Cesarean birth can be life-saving for the baby and/or the mother, but doctors are concerned cesarean deliveries are overused. In the past, a lot of cesareans were scheduled by doctors who needed to go on vacation so it was convenient for them. Nowadays, complications may be a cause of cesareans, such as a breech.
Today, approximately 60% of all cesarean births are for a woman’s first delivery. If you have a medical issue that could complicate labor or delivery, such as maternal high blood pressure or the baby is in a breech position (buttocks or feet first), your doctor will opt for a C-section. In emergency situations when the baby or mother is in distress delivery will be via an “emergency” C-section.
How Can I Reduce My Chances of a Cesarean Birth?
ACOG‘s Safe Prevention of the Primary Cesarean Delivery recommends reducing cesarean deliveries by:
- Allowing prolonged latent (early) phase labor.
- Considering cervical dilation of 6 cm (instead of 4 cm) as the start of active phase labor.
- Allowing more time for labor to progress in the active phase. Unnecessary medical interventions like elective inductions or medical augmentations of labor increase the chances of having a C-section. Labor takes time. When it’s rushed by medicine, the chance for a C-section goes up. Way up.
- Allowing women to push for at least two hours if they have delivered before, three hours if it’s their first delivery, and even longer in some situations, for example, with an epidural.
- Using techniques to assist with vaginal delivery, which is the preferred method when possible. This may include the use of forceps, for example.
- Encouraging patients to avoid excessive weight gain during pregnancy. Health issues before getting pregnant have an increased chance of cesarean. By reducing risks of high blood pressure before getting pregnant, we can reduce the risks of cesareans. That means lower sodium diets, getting an adequate intake of Choline, exercising regularly, etc
- Work with a licensed obstetrician who works with midwives and doulas. This helps prevent a lot of medical violence (invasive birth) situations unless they are absolutely necessary. Midwives are trained to be able to help move a baby, with proper x-rays.
- Learn to manage Gestational diabetes by lowering sugar intakes, and just trying to be as healthy as possible. This can reduce the need for medically required cesarean section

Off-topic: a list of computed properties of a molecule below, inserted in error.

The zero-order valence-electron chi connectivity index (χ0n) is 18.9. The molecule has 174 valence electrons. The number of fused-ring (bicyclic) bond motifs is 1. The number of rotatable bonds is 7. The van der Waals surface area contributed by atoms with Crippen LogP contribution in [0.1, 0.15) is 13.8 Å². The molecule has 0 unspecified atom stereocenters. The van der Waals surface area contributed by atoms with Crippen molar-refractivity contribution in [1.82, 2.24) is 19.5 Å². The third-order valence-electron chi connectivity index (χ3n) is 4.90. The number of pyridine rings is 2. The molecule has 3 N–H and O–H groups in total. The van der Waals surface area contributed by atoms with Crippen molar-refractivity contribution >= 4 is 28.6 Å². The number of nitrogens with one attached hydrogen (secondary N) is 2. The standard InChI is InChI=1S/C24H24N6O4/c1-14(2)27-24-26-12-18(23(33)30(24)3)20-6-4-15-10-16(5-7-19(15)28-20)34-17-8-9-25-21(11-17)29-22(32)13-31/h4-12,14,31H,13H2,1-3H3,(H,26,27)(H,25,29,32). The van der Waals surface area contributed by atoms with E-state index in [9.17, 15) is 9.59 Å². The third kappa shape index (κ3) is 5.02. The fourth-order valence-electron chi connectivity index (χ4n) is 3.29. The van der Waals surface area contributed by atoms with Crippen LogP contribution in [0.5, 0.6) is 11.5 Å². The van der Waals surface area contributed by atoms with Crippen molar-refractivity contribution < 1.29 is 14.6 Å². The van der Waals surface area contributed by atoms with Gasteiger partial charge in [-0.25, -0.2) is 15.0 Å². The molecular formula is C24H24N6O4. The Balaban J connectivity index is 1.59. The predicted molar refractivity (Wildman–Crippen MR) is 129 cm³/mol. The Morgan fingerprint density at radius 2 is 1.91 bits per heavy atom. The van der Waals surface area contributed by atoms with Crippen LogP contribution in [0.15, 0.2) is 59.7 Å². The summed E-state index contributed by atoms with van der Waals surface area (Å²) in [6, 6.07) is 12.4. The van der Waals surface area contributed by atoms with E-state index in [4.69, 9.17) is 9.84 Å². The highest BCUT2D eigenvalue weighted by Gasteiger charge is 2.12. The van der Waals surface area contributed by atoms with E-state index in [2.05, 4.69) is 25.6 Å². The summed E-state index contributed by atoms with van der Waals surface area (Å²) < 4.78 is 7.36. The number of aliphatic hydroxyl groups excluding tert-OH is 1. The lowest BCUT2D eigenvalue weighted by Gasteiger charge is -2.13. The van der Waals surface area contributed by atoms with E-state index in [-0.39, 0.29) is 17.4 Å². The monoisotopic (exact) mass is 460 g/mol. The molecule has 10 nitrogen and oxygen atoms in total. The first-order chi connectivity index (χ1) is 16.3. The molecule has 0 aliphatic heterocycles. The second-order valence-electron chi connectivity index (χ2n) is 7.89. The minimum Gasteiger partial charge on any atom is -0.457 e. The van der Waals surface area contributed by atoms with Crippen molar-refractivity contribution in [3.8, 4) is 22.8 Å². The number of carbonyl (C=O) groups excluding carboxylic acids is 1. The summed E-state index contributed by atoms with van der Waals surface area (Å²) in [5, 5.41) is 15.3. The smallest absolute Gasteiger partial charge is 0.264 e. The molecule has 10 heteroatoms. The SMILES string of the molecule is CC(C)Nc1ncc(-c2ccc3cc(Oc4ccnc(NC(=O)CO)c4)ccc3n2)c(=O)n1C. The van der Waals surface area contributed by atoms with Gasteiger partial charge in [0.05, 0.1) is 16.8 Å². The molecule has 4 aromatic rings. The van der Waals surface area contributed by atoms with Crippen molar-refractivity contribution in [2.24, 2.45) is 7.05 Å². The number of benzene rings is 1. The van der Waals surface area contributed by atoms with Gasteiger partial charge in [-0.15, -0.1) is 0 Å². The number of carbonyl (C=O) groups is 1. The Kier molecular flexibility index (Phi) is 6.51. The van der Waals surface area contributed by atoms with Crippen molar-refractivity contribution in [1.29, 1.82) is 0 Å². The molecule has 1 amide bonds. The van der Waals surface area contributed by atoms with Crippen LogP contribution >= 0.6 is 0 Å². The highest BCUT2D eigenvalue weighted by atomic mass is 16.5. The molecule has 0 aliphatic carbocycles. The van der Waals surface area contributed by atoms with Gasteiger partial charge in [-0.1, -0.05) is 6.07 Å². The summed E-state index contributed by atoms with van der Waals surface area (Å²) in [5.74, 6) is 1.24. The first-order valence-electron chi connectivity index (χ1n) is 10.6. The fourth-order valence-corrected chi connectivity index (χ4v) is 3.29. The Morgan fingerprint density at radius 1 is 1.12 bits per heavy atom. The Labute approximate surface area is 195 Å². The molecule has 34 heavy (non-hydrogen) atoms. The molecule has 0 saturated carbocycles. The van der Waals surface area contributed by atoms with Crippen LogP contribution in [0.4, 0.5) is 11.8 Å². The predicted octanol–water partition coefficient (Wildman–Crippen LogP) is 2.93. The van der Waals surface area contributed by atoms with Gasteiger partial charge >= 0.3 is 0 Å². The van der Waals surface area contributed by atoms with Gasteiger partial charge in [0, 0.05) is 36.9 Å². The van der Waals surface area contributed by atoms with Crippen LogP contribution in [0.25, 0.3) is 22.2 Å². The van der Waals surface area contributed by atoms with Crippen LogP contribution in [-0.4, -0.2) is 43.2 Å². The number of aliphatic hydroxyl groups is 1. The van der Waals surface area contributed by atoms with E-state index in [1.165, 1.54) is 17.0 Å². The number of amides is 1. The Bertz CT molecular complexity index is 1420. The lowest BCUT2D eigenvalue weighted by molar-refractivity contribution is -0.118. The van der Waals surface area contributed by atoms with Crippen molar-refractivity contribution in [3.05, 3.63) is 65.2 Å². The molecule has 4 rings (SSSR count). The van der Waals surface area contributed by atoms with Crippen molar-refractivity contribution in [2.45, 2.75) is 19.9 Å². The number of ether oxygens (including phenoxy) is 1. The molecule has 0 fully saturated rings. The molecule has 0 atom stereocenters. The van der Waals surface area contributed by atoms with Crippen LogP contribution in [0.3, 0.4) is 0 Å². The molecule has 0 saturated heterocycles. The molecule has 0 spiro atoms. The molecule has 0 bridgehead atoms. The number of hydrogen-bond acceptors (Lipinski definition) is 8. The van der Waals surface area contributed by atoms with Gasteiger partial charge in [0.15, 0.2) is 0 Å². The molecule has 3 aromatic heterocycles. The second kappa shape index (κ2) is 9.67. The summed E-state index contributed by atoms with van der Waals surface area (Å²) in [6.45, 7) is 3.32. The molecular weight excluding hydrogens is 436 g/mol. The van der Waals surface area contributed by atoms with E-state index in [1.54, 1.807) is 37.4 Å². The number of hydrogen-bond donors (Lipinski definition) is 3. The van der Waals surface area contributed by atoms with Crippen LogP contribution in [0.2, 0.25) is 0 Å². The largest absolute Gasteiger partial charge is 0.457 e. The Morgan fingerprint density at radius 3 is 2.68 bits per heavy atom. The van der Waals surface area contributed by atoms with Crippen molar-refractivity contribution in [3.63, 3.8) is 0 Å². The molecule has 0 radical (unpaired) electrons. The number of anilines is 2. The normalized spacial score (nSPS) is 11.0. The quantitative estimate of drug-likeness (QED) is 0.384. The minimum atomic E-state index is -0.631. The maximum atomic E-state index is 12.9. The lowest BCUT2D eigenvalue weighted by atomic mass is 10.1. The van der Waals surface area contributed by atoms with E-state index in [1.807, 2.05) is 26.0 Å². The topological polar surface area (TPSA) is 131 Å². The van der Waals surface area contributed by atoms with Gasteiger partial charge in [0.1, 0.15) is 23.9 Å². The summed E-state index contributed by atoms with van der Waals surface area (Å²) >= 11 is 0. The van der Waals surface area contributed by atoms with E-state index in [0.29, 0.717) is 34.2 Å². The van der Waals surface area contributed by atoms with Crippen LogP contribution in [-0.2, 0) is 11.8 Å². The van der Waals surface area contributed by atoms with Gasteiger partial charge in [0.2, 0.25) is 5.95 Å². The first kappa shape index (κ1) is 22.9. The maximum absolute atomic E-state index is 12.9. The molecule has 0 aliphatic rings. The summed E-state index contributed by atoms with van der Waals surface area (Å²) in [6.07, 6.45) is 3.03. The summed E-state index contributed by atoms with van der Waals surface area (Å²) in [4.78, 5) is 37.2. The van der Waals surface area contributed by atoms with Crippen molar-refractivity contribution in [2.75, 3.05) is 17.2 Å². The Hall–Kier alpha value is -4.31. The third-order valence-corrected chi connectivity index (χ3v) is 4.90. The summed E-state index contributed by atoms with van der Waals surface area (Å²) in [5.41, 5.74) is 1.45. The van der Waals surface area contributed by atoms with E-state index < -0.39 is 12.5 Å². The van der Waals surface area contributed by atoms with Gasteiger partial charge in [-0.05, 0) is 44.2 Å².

Don’t panic if your delivery ends in a C-section anyway. Sometimes surgery really is the best method to protect you and your baby from complications.
- Find a health care provider and birth setting with low rates of intervention. Be sure to ask your health care provider about their philosophy on cesareans and their cesarean rate (rates vary between 10-50%1 nationally).
- Become more educated about birth by taking childbirth classes, reading books, and asking lots of questions.
- Create a Flexible Birth Plan
- Explore options for coping with pain. If you can, avoid epidural analgesia, at least in early labor. An early epidural limits your movements and your baby’s movements which can lead to the need for an intervention (IV, continuous monitoring, bladder catheter, etc.).
- Avoid continuous electric fetal monitoring during labor. Studies show that EFM can increase the chance of cesarean by up to one-third.
- Ask for recommendations on turning a breech baby, and actively attempt these if necessary.
- Avoid induction if possible.
- Arrange for continuous labor support from a professional, like a midwife or doula. (Studies show that women with continuous labor support are 26% less likely to have a cesarean).
Being educated on what happens during birth, what requires a C-section, and what doesn’t can reduce the chances of getting one? Studies prove that when people giving birth are educated or ask questions about the care they’re receiving, C-section rates are lower.
The Content is not intended to be a substitute for professional medical advice, diagnosis, or treatment. Always seek the advice of your physician or other qualified health provider with any questions you may have regarding a medical condition.